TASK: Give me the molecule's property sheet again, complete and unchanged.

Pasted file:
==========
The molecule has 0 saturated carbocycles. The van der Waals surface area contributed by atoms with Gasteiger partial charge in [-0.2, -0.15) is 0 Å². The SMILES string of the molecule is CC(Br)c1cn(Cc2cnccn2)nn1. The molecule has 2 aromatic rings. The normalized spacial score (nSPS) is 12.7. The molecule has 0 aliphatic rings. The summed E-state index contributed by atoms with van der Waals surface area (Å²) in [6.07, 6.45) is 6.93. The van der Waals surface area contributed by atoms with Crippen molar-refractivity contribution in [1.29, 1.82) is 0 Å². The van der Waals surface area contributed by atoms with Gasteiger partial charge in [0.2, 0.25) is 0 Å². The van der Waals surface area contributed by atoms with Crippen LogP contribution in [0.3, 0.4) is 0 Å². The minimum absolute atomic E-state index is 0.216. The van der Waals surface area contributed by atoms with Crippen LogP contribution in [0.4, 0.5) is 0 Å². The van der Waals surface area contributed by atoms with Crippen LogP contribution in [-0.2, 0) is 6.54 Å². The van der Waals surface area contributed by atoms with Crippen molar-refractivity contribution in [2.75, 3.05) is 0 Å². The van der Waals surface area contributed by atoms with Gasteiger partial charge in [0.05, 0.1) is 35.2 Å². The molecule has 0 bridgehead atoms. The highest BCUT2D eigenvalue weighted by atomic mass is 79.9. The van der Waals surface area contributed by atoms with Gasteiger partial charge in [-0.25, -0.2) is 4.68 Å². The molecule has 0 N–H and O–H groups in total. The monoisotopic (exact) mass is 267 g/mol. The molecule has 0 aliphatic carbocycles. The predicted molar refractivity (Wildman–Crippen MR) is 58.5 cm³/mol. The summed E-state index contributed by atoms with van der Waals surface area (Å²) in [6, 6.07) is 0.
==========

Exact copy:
The molecule has 0 saturated carbocycles. The van der Waals surface area contributed by atoms with Gasteiger partial charge in [-0.2, -0.15) is 0 Å². The SMILES string of the molecule is CC(Br)c1cn(Cc2cnccn2)nn1. The molecule has 2 aromatic rings. The normalized spacial score (nSPS) is 12.7. The molecule has 0 aliphatic rings. The summed E-state index contributed by atoms with van der Waals surface area (Å²) in [6.07, 6.45) is 6.93. The van der Waals surface area contributed by atoms with Crippen molar-refractivity contribution in [1.29, 1.82) is 0 Å². The van der Waals surface area contributed by atoms with Gasteiger partial charge in [0.2, 0.25) is 0 Å². The van der Waals surface area contributed by atoms with Crippen LogP contribution in [0.3, 0.4) is 0 Å². The minimum absolute atomic E-state index is 0.216. The van der Waals surface area contributed by atoms with Crippen LogP contribution in [0.4, 0.5) is 0 Å². The van der Waals surface area contributed by atoms with Crippen LogP contribution in [-0.2, 0) is 6.54 Å². The van der Waals surface area contributed by atoms with Crippen molar-refractivity contribution in [2.75, 3.05) is 0 Å². The van der Waals surface area contributed by atoms with Gasteiger partial charge in [0.05, 0.1) is 35.2 Å². The molecule has 0 bridgehead atoms. The highest BCUT2D eigenvalue weighted by atomic mass is 79.9. The van der Waals surface area contributed by atoms with Gasteiger partial charge in [-0.25, -0.2) is 4.68 Å². The molecule has 0 N–H and O–H groups in total. The monoisotopic (exact) mass is 267 g/mol. The molecule has 0 aliphatic carbocycles. The predicted molar refractivity (Wildman–Crippen MR) is 58.5 cm³/mol. The summed E-state index contributed by atoms with van der Waals surface area (Å²) in [6, 6.07) is 0.